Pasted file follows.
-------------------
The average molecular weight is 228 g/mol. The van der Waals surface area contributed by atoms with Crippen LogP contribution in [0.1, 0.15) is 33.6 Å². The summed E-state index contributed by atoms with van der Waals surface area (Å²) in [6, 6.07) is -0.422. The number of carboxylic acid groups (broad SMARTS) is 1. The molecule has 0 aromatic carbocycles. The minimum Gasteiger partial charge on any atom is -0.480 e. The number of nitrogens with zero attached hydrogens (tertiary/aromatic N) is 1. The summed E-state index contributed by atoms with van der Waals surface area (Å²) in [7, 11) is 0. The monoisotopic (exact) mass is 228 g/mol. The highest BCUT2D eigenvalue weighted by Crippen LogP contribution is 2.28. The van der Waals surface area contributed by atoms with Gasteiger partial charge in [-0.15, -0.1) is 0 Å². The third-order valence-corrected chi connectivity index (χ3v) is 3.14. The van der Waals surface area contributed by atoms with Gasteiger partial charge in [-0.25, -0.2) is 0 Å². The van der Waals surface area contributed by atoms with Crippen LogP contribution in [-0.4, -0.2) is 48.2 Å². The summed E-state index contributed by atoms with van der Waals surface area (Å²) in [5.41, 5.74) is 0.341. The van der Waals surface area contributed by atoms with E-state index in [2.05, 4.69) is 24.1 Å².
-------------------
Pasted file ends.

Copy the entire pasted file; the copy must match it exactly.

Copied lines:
The average molecular weight is 228 g/mol. The van der Waals surface area contributed by atoms with Crippen LogP contribution in [0.1, 0.15) is 33.6 Å². The summed E-state index contributed by atoms with van der Waals surface area (Å²) in [6, 6.07) is -0.422. The number of carboxylic acid groups (broad SMARTS) is 1. The molecule has 0 aromatic carbocycles. The minimum Gasteiger partial charge on any atom is -0.480 e. The number of nitrogens with zero attached hydrogens (tertiary/aromatic N) is 1. The summed E-state index contributed by atoms with van der Waals surface area (Å²) in [7, 11) is 0. The monoisotopic (exact) mass is 228 g/mol. The highest BCUT2D eigenvalue weighted by Crippen LogP contribution is 2.28. The van der Waals surface area contributed by atoms with Gasteiger partial charge in [-0.15, -0.1) is 0 Å². The third-order valence-corrected chi connectivity index (χ3v) is 3.14. The van der Waals surface area contributed by atoms with Gasteiger partial charge in [-0.25, -0.2) is 0 Å². The van der Waals surface area contributed by atoms with Crippen LogP contribution in [-0.4, -0.2) is 48.2 Å². The summed E-state index contributed by atoms with van der Waals surface area (Å²) in [5.41, 5.74) is 0.341. The van der Waals surface area contributed by atoms with E-state index in [2.05, 4.69) is 24.1 Å².